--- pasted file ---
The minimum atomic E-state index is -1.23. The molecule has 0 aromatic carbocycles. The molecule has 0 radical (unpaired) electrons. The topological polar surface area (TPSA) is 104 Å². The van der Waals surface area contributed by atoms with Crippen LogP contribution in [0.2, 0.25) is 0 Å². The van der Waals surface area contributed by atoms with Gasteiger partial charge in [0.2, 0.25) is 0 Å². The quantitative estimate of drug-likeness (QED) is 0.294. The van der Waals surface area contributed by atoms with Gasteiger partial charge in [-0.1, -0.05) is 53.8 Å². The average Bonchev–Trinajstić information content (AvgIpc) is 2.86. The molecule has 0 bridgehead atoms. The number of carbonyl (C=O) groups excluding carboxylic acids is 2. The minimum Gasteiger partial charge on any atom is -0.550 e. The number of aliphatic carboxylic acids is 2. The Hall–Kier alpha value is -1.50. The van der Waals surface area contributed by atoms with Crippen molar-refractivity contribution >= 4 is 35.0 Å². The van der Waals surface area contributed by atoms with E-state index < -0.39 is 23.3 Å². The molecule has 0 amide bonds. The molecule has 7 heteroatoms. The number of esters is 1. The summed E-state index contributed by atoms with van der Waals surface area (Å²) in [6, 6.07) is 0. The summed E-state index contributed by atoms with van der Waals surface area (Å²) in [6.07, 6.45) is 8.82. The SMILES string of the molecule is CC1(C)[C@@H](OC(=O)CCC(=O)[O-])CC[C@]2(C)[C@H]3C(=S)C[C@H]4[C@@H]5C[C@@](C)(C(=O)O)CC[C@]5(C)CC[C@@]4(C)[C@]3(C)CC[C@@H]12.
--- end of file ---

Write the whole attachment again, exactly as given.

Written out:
The minimum atomic E-state index is -1.23. The molecule has 0 aromatic carbocycles. The molecule has 0 radical (unpaired) electrons. The topological polar surface area (TPSA) is 104 Å². The van der Waals surface area contributed by atoms with Crippen LogP contribution in [0.2, 0.25) is 0 Å². The van der Waals surface area contributed by atoms with Gasteiger partial charge in [0.2, 0.25) is 0 Å². The quantitative estimate of drug-likeness (QED) is 0.294. The van der Waals surface area contributed by atoms with Gasteiger partial charge in [-0.1, -0.05) is 53.8 Å². The average Bonchev–Trinajstić information content (AvgIpc) is 2.86. The molecule has 0 bridgehead atoms. The number of carbonyl (C=O) groups excluding carboxylic acids is 2. The minimum Gasteiger partial charge on any atom is -0.550 e. The number of aliphatic carboxylic acids is 2. The Hall–Kier alpha value is -1.50. The van der Waals surface area contributed by atoms with Crippen molar-refractivity contribution >= 4 is 35.0 Å². The van der Waals surface area contributed by atoms with E-state index < -0.39 is 23.3 Å². The molecule has 0 amide bonds. The molecule has 7 heteroatoms. The number of esters is 1. The summed E-state index contributed by atoms with van der Waals surface area (Å²) in [6, 6.07) is 0. The summed E-state index contributed by atoms with van der Waals surface area (Å²) in [6.07, 6.45) is 8.82. The SMILES string of the molecule is CC1(C)[C@@H](OC(=O)CCC(=O)[O-])CC[C@]2(C)[C@H]3C(=S)C[C@H]4[C@@H]5C[C@@](C)(C(=O)O)CC[C@]5(C)CC[C@@]4(C)[C@]3(C)CC[C@@H]12.